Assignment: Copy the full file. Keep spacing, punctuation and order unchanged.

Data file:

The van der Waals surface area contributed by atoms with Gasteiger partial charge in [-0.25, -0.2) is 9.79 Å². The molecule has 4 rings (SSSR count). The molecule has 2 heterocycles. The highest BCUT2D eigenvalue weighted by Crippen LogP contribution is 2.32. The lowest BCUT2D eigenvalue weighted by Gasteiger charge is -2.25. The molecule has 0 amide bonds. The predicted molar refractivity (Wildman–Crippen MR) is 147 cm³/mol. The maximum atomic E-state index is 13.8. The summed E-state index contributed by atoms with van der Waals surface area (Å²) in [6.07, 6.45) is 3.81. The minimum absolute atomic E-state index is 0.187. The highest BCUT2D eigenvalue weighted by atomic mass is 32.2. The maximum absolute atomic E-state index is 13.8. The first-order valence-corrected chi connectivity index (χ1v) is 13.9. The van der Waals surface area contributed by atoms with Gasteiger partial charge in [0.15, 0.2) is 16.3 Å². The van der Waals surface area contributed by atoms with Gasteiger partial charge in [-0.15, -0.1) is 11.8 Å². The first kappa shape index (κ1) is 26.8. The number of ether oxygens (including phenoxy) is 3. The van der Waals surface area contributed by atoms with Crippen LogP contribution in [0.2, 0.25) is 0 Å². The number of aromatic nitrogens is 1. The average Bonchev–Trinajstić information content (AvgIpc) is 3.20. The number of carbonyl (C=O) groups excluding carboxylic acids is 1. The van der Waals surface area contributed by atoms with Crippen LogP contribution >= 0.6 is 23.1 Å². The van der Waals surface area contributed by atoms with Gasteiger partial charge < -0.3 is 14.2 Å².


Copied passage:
The van der Waals surface area contributed by atoms with Gasteiger partial charge in [-0.25, -0.2) is 9.79 Å². The molecule has 4 rings (SSSR count). The molecule has 2 heterocycles. The highest BCUT2D eigenvalue weighted by Crippen LogP contribution is 2.32. The lowest BCUT2D eigenvalue weighted by Gasteiger charge is -2.25. The molecule has 0 amide bonds. The predicted molar refractivity (Wildman–Crippen MR) is 147 cm³/mol. The maximum atomic E-state index is 13.8. The summed E-state index contributed by atoms with van der Waals surface area (Å²) in [6.07, 6.45) is 3.81. The minimum absolute atomic E-state index is 0.187. The highest BCUT2D eigenvalue weighted by atomic mass is 32.2. The maximum absolute atomic E-state index is 13.8. The first-order valence-corrected chi connectivity index (χ1v) is 13.9. The van der Waals surface area contributed by atoms with Gasteiger partial charge in [0.15, 0.2) is 16.3 Å². The van der Waals surface area contributed by atoms with Gasteiger partial charge in [-0.15, -0.1) is 11.8 Å². The first kappa shape index (κ1) is 26.8. The number of ether oxygens (including phenoxy) is 3. The van der Waals surface area contributed by atoms with Crippen LogP contribution in [0.2, 0.25) is 0 Å². The number of aromatic nitrogens is 1. The average Bonchev–Trinajstić information content (AvgIpc) is 3.20. The number of carbonyl (C=O) groups excluding carboxylic acids is 1. The van der Waals surface area contributed by atoms with Crippen LogP contribution >= 0.6 is 23.1 Å². The van der Waals surface area contributed by atoms with Gasteiger partial charge < -0.3 is 14.2 Å².